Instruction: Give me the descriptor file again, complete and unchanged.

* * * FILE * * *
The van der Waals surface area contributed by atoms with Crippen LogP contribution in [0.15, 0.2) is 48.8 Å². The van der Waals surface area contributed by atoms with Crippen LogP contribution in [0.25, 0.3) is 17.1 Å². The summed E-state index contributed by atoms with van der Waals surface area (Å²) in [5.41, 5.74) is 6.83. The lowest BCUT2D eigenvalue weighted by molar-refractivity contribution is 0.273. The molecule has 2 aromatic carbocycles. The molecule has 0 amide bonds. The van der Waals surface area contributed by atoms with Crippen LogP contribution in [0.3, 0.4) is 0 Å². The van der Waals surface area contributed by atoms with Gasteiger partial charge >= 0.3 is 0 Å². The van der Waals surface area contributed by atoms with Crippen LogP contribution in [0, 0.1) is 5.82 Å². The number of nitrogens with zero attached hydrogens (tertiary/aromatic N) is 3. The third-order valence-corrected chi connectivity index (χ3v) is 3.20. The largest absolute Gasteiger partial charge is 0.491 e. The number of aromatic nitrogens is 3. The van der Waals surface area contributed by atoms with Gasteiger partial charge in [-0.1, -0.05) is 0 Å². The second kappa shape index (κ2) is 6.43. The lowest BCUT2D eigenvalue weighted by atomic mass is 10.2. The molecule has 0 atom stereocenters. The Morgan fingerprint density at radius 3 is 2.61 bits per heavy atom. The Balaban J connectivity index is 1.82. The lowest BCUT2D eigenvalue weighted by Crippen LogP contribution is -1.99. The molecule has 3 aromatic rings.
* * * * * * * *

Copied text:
The van der Waals surface area contributed by atoms with Crippen LogP contribution in [0.15, 0.2) is 48.8 Å². The van der Waals surface area contributed by atoms with Crippen LogP contribution in [0.25, 0.3) is 17.1 Å². The summed E-state index contributed by atoms with van der Waals surface area (Å²) in [5.41, 5.74) is 6.83. The lowest BCUT2D eigenvalue weighted by molar-refractivity contribution is 0.273. The molecule has 2 aromatic carbocycles. The molecule has 0 amide bonds. The van der Waals surface area contributed by atoms with Crippen LogP contribution in [0.3, 0.4) is 0 Å². The van der Waals surface area contributed by atoms with Gasteiger partial charge >= 0.3 is 0 Å². The van der Waals surface area contributed by atoms with Crippen LogP contribution in [0, 0.1) is 5.82 Å². The number of nitrogens with zero attached hydrogens (tertiary/aromatic N) is 3. The third-order valence-corrected chi connectivity index (χ3v) is 3.20. The largest absolute Gasteiger partial charge is 0.491 e. The number of aromatic nitrogens is 3. The van der Waals surface area contributed by atoms with Gasteiger partial charge in [-0.1, -0.05) is 0 Å². The second kappa shape index (κ2) is 6.43. The lowest BCUT2D eigenvalue weighted by atomic mass is 10.2. The molecule has 0 atom stereocenters. The Morgan fingerprint density at radius 3 is 2.61 bits per heavy atom. The Balaban J connectivity index is 1.82. The lowest BCUT2D eigenvalue weighted by Crippen LogP contribution is -1.99. The molecule has 3 aromatic rings.